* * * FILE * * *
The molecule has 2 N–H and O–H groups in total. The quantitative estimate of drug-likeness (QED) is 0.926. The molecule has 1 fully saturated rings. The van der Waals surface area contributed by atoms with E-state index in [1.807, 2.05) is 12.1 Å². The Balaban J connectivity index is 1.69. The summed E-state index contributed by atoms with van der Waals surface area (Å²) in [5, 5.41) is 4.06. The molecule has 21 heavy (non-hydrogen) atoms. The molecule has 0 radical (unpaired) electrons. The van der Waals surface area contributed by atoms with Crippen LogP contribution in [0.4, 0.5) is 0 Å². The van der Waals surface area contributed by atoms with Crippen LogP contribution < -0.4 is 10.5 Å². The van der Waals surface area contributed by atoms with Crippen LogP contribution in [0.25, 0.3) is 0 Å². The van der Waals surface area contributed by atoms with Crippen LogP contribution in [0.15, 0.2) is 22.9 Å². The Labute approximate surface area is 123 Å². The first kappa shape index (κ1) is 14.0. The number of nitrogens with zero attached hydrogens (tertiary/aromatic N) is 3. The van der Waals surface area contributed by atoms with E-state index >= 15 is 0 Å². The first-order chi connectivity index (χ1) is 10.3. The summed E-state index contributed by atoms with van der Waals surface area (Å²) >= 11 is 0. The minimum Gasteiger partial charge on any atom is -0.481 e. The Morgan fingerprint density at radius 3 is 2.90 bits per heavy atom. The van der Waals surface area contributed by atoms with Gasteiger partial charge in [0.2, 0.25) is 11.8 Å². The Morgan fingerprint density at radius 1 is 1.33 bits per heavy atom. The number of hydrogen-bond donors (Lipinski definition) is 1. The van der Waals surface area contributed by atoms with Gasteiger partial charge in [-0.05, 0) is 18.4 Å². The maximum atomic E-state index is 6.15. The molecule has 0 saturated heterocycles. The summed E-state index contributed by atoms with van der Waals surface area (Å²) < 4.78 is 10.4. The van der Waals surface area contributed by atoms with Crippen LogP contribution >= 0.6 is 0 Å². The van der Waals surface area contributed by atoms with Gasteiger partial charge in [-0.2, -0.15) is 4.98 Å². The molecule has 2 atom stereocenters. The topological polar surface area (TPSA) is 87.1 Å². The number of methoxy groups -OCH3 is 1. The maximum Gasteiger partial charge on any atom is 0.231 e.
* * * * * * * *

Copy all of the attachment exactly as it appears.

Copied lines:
The molecule has 2 N–H and O–H groups in total. The quantitative estimate of drug-likeness (QED) is 0.926. The molecule has 1 fully saturated rings. The van der Waals surface area contributed by atoms with E-state index in [1.807, 2.05) is 12.1 Å². The Balaban J connectivity index is 1.69. The summed E-state index contributed by atoms with van der Waals surface area (Å²) in [5, 5.41) is 4.06. The molecule has 21 heavy (non-hydrogen) atoms. The molecule has 0 radical (unpaired) electrons. The van der Waals surface area contributed by atoms with Crippen LogP contribution in [0.4, 0.5) is 0 Å². The van der Waals surface area contributed by atoms with Crippen LogP contribution < -0.4 is 10.5 Å². The van der Waals surface area contributed by atoms with Crippen LogP contribution in [0.25, 0.3) is 0 Å². The van der Waals surface area contributed by atoms with Crippen LogP contribution in [0.15, 0.2) is 22.9 Å². The Labute approximate surface area is 123 Å². The first kappa shape index (κ1) is 14.0. The number of nitrogens with zero attached hydrogens (tertiary/aromatic N) is 3. The van der Waals surface area contributed by atoms with E-state index >= 15 is 0 Å². The first-order chi connectivity index (χ1) is 10.3. The summed E-state index contributed by atoms with van der Waals surface area (Å²) >= 11 is 0. The minimum Gasteiger partial charge on any atom is -0.481 e. The Morgan fingerprint density at radius 3 is 2.90 bits per heavy atom. The van der Waals surface area contributed by atoms with Gasteiger partial charge in [0.2, 0.25) is 11.8 Å². The Morgan fingerprint density at radius 1 is 1.33 bits per heavy atom. The number of hydrogen-bond donors (Lipinski definition) is 1. The van der Waals surface area contributed by atoms with Gasteiger partial charge in [-0.05, 0) is 18.4 Å². The maximum atomic E-state index is 6.15. The molecule has 0 saturated heterocycles. The summed E-state index contributed by atoms with van der Waals surface area (Å²) < 4.78 is 10.4. The van der Waals surface area contributed by atoms with Crippen LogP contribution >= 0.6 is 0 Å². The van der Waals surface area contributed by atoms with Gasteiger partial charge in [-0.2, -0.15) is 4.98 Å². The molecule has 2 atom stereocenters. The topological polar surface area (TPSA) is 87.1 Å². The number of methoxy groups -OCH3 is 1. The maximum Gasteiger partial charge on any atom is 0.231 e.